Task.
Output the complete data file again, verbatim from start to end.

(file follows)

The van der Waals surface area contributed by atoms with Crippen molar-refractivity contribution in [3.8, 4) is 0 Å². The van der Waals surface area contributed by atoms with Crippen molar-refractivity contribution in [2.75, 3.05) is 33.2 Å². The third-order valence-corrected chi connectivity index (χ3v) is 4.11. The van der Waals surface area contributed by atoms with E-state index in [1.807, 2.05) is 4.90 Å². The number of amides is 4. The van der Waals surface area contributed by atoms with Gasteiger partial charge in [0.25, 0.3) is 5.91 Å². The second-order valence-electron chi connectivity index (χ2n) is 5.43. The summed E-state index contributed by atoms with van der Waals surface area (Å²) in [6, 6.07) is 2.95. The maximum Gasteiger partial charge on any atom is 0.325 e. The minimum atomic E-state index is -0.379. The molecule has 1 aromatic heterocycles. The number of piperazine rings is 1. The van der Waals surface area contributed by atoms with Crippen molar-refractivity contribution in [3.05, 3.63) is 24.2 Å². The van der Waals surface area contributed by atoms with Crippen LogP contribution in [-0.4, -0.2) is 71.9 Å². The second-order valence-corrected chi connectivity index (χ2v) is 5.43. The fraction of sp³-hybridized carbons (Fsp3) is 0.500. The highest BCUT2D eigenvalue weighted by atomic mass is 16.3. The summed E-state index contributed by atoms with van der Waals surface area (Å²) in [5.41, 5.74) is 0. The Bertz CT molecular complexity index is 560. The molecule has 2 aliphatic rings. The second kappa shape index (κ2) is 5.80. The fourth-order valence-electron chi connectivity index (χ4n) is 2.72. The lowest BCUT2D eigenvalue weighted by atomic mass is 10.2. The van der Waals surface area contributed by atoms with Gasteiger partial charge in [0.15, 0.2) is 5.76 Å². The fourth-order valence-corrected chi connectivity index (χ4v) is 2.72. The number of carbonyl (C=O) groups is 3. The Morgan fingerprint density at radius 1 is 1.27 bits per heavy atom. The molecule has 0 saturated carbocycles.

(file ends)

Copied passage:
The van der Waals surface area contributed by atoms with Crippen molar-refractivity contribution in [3.8, 4) is 0 Å². The van der Waals surface area contributed by atoms with Crippen molar-refractivity contribution in [2.75, 3.05) is 33.2 Å². The third-order valence-corrected chi connectivity index (χ3v) is 4.11. The van der Waals surface area contributed by atoms with E-state index in [1.807, 2.05) is 4.90 Å². The number of amides is 4. The van der Waals surface area contributed by atoms with Gasteiger partial charge in [0.25, 0.3) is 5.91 Å². The second-order valence-electron chi connectivity index (χ2n) is 5.43. The summed E-state index contributed by atoms with van der Waals surface area (Å²) in [6, 6.07) is 2.95. The maximum Gasteiger partial charge on any atom is 0.325 e. The minimum atomic E-state index is -0.379. The molecule has 1 aromatic heterocycles. The number of piperazine rings is 1. The van der Waals surface area contributed by atoms with Crippen molar-refractivity contribution in [3.05, 3.63) is 24.2 Å². The van der Waals surface area contributed by atoms with Crippen LogP contribution in [-0.4, -0.2) is 71.9 Å². The second-order valence-corrected chi connectivity index (χ2v) is 5.43. The fraction of sp³-hybridized carbons (Fsp3) is 0.500. The highest BCUT2D eigenvalue weighted by atomic mass is 16.3. The summed E-state index contributed by atoms with van der Waals surface area (Å²) in [5.41, 5.74) is 0. The Bertz CT molecular complexity index is 560. The molecule has 2 aliphatic rings. The second kappa shape index (κ2) is 5.80. The fourth-order valence-electron chi connectivity index (χ4n) is 2.72. The lowest BCUT2D eigenvalue weighted by atomic mass is 10.2. The van der Waals surface area contributed by atoms with Gasteiger partial charge in [0.15, 0.2) is 5.76 Å². The fourth-order valence-corrected chi connectivity index (χ4v) is 2.72. The number of carbonyl (C=O) groups is 3. The Morgan fingerprint density at radius 1 is 1.27 bits per heavy atom. The molecule has 0 saturated carbocycles.